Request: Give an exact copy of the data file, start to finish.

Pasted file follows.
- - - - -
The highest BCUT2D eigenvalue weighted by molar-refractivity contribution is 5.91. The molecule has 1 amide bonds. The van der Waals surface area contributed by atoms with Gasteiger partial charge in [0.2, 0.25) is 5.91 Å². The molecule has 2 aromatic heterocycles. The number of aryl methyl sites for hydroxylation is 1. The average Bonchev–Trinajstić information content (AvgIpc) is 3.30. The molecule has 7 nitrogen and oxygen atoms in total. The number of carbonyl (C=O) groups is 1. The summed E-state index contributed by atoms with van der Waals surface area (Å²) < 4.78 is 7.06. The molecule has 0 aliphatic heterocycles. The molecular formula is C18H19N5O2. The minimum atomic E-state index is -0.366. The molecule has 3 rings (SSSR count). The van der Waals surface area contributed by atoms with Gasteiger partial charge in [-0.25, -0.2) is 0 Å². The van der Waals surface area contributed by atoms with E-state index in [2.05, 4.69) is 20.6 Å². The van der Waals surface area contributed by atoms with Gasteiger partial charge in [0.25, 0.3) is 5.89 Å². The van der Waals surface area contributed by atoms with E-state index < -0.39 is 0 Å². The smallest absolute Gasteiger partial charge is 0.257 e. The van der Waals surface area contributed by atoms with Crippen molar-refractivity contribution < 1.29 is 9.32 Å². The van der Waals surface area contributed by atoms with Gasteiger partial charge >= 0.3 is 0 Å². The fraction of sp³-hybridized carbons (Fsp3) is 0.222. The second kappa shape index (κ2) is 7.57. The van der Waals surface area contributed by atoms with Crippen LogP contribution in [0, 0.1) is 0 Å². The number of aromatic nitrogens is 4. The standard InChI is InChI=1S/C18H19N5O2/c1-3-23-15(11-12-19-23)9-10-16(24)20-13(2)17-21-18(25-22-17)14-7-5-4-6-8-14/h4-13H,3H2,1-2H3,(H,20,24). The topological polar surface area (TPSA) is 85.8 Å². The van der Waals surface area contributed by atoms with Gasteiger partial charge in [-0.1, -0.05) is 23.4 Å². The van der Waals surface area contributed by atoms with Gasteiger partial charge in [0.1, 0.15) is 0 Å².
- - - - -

The highest BCUT2D eigenvalue weighted by molar-refractivity contribution is 5.91. The molecule has 1 amide bonds. The van der Waals surface area contributed by atoms with Gasteiger partial charge in [0.2, 0.25) is 5.91 Å². The molecule has 2 aromatic heterocycles. The number of aryl methyl sites for hydroxylation is 1. The average Bonchev–Trinajstić information content (AvgIpc) is 3.30. The molecule has 7 nitrogen and oxygen atoms in total. The number of carbonyl (C=O) groups is 1. The summed E-state index contributed by atoms with van der Waals surface area (Å²) < 4.78 is 7.06. The molecule has 0 aliphatic heterocycles. The molecular formula is C18H19N5O2. The minimum atomic E-state index is -0.366. The molecule has 3 rings (SSSR count). The van der Waals surface area contributed by atoms with Gasteiger partial charge in [-0.25, -0.2) is 0 Å². The van der Waals surface area contributed by atoms with E-state index in [2.05, 4.69) is 20.6 Å². The van der Waals surface area contributed by atoms with Gasteiger partial charge in [0.25, 0.3) is 5.89 Å². The van der Waals surface area contributed by atoms with E-state index < -0.39 is 0 Å². The smallest absolute Gasteiger partial charge is 0.257 e. The van der Waals surface area contributed by atoms with Crippen molar-refractivity contribution < 1.29 is 9.32 Å². The van der Waals surface area contributed by atoms with Gasteiger partial charge >= 0.3 is 0 Å². The fraction of sp³-hybridized carbons (Fsp3) is 0.222. The second kappa shape index (κ2) is 7.57. The van der Waals surface area contributed by atoms with Crippen LogP contribution in [0, 0.1) is 0 Å². The number of aromatic nitrogens is 4. The standard InChI is InChI=1S/C18H19N5O2/c1-3-23-15(11-12-19-23)9-10-16(24)20-13(2)17-21-18(25-22-17)14-7-5-4-6-8-14/h4-13H,3H2,1-2H3,(H,20,24). The topological polar surface area (TPSA) is 85.8 Å². The van der Waals surface area contributed by atoms with Gasteiger partial charge in [-0.1, -0.05) is 23.4 Å². The van der Waals surface area contributed by atoms with Gasteiger partial charge in [0.1, 0.15) is 0 Å².